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April 9, 2014

Jonathan Tobin: Why Did Kerry Lie About Israeli Blame?

Samuel G. Freedman: A resolution 70 years later for a father's unsettling legacy of ashes from Dachau

Jessica Ivins: A resolution 70 years later for a father's unsettling legacy of ashes from Dachau

Kim Giles: Asking for help is not weakness

Kathy Kristof and Barbara Hoch Marcus: 7 Great Growth Israeli Stocks

Matthew Mientka: How Beans, Peas, And Chickpeas Cleanse Bad Cholesterol and Lowers Risk of Heart Disease

Sabrina Bachai: 5 At-Home Treatments For Headaches

The Kosher Gourmet by Daniel Neman Have yourself a matzo ball: The secrets bubby never told you and recipes she could have never imagined

April 8, 2014

Lori Nawyn: At Your Wit's End and Back: Finding Peace

Susan B. Garland and Rachel L. Sheedy: Strategies Married Couples Can Use to Boost Benefits

David Muhlbaum: Smart Tax Deductions Non-Itemizers Can Claim

Jill Weisenberger, M.S., R.D.N., C.D.E : Before You Lose Your Mental Edge

Dana Dovey: Coffee Drinkers Rejoice! Your Cup Of Joe Can Prevent Death From Liver Disease

Chris Weller: Electric 'Thinking Cap' Puts Your Brain Power Into High Gear

The Kosher Gourmet by Marlene Parrish A gift of hazelnuts keeps giving --- for a variety of nutty recipes: Entree, side, soup, dessert

April 4, 2014

Rabbi David Gutterman: The Word for Nothing Means Everything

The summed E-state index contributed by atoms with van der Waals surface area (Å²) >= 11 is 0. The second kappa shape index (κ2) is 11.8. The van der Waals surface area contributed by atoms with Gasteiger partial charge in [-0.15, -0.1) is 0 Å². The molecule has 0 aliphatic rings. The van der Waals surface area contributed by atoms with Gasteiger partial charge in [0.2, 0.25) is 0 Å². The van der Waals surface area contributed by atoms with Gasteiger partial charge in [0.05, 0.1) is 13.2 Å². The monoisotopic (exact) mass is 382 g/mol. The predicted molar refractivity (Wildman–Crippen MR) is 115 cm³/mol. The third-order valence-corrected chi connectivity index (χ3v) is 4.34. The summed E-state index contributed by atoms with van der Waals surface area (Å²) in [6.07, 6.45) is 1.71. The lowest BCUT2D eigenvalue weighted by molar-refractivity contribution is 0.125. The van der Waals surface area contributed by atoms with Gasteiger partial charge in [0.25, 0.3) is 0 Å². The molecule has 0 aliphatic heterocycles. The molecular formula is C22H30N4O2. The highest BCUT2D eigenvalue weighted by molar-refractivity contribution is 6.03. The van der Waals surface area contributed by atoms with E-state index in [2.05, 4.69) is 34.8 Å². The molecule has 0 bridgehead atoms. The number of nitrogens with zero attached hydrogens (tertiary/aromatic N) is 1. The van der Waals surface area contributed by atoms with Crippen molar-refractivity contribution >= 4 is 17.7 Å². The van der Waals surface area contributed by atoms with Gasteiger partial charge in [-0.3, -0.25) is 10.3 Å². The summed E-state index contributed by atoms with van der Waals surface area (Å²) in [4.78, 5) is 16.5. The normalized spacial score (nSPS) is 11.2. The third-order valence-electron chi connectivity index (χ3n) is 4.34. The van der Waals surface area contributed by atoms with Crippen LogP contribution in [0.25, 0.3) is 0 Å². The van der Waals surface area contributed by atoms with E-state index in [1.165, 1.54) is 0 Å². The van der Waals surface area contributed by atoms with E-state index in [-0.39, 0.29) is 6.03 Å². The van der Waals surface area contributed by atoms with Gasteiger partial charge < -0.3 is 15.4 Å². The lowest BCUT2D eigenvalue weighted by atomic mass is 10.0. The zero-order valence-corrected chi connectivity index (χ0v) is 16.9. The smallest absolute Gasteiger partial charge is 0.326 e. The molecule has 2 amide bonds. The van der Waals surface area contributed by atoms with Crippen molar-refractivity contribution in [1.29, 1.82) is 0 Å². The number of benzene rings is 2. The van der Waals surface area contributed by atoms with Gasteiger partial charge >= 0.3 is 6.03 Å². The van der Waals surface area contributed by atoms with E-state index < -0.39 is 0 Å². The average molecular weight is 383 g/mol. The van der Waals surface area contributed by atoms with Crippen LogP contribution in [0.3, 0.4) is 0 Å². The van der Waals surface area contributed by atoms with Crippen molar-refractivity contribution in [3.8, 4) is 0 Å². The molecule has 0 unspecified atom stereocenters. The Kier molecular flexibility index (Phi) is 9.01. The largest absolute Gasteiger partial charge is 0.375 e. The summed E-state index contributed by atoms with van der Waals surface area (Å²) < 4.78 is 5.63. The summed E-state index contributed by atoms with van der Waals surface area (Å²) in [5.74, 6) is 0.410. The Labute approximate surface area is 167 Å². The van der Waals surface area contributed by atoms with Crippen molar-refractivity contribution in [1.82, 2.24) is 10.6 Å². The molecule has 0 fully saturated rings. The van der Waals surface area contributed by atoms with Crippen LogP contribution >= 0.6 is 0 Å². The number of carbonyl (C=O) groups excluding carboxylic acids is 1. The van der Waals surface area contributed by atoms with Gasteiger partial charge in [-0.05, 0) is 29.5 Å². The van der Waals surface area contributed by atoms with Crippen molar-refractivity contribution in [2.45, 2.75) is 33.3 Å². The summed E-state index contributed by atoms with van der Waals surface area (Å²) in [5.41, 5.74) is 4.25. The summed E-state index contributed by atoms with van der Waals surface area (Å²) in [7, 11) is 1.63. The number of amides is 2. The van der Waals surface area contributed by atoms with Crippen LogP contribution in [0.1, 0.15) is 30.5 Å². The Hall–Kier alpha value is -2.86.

Charles Krauthammer: Kerry's folly, Chapter 3

Amy Peterson: A life of love: How to build lasting relationships with your children

John Ericson: Older Women: Save Your Heart, Prevent Stroke Don't Drink Diet

John Ericson: Why 50 million Americans will still have spring allergies after taking meds

Cameron Huddleston: Best and Worst Buys of April 2014

Stacy Rapacon: Great Mutual Funds for Young Investors

Sarah Boesveld: Teacher keeps promise to mail thousands of former students letters written by their past selves

The Kosher Gourmet by Sharon Thompson Anyone can make a salad, you say. But can they make a great salad? (SECRETS, TESTED TECHNIQUES + 4 RECIPES, INCLUDING DRESSINGS)

April 2, 2014

Paul Greenberg: Death and joy in the spring

Dan Barry: Should South Carolina Jews be forced to maintain this chimney built by Germans serving the Nazis?

Mayra Bitsko: Save me! An alien took over my child's personality

Frank Clayton: Get happy: 20 scientifically proven happiness activities

Susan Scutti: It's Genetic! Obesity and the 'Carb Breakdown' Gene

Lecia Bushak: Why Hand Sanitizer May Actually Harm Your Health

Stacy Rapacon: Great Funds You Can Own for $500 or Less

Cameron Huddleston: 7 Ways to Save on Home Decor

The Kosher Gourmet by Steve Petusevsky Exploring ingredients as edible-stuffed containers (TWO RECIPES + TIPS & TECHINQUES)

Jewish World Review

Superglue helps doctors save infant's life

By Zach Murdock





JewishWorldReview.com |

P ANSAS CITY, Mo.— (MCT) Surgery — and superglue — saved 3-week-old Ashlyn Julian's life this week.

The little girl was suffering from a rare, life-threatening condition in infants, and a team of doctors at University of Kansas Hospital needed to stop bleeding in her brain. Surgical superglue was the answer.

Doctors at KU, led by pediatric neurosurgeon Koji Ebersole, believe fewer than 20 procedures similar to the one that saved Ashlyn's life have been documented in medical literature. The procedure is so rare that this may be the first time superglue has been used to repair an aneurysm in an infant's brain.